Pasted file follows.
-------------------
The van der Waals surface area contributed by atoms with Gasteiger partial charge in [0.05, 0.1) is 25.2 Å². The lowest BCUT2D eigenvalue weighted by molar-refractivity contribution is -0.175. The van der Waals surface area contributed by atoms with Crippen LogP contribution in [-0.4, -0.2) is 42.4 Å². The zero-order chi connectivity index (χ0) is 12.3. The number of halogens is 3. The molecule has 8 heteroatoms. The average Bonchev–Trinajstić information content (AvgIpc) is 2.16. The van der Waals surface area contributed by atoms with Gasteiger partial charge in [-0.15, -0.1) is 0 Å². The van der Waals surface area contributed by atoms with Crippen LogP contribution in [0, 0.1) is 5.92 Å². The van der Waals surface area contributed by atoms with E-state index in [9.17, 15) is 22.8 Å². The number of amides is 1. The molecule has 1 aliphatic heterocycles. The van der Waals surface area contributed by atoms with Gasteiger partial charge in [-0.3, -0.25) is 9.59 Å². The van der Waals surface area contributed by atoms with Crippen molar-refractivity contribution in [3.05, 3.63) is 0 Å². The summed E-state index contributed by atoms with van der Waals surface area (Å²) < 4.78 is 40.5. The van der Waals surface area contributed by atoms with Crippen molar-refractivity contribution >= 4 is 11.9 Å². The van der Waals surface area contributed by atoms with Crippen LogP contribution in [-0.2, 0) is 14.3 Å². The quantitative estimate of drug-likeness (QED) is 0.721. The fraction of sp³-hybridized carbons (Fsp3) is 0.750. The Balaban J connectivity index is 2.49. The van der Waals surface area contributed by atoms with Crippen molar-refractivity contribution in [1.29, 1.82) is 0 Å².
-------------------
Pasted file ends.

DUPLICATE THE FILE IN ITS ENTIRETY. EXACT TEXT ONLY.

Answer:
The van der Waals surface area contributed by atoms with Gasteiger partial charge in [0.05, 0.1) is 25.2 Å². The lowest BCUT2D eigenvalue weighted by molar-refractivity contribution is -0.175. The van der Waals surface area contributed by atoms with Crippen LogP contribution in [-0.4, -0.2) is 42.4 Å². The zero-order chi connectivity index (χ0) is 12.3. The number of halogens is 3. The molecule has 8 heteroatoms. The average Bonchev–Trinajstić information content (AvgIpc) is 2.16. The van der Waals surface area contributed by atoms with Gasteiger partial charge in [-0.15, -0.1) is 0 Å². The van der Waals surface area contributed by atoms with Crippen LogP contribution in [0, 0.1) is 5.92 Å². The van der Waals surface area contributed by atoms with E-state index in [9.17, 15) is 22.8 Å². The number of amides is 1. The molecule has 1 aliphatic heterocycles. The van der Waals surface area contributed by atoms with Gasteiger partial charge in [-0.3, -0.25) is 9.59 Å². The van der Waals surface area contributed by atoms with Crippen molar-refractivity contribution in [3.05, 3.63) is 0 Å². The summed E-state index contributed by atoms with van der Waals surface area (Å²) < 4.78 is 40.5. The van der Waals surface area contributed by atoms with Crippen molar-refractivity contribution >= 4 is 11.9 Å². The van der Waals surface area contributed by atoms with Crippen LogP contribution in [-0.2, 0) is 14.3 Å². The quantitative estimate of drug-likeness (QED) is 0.721. The fraction of sp³-hybridized carbons (Fsp3) is 0.750. The Balaban J connectivity index is 2.49. The van der Waals surface area contributed by atoms with Crippen molar-refractivity contribution in [1.29, 1.82) is 0 Å².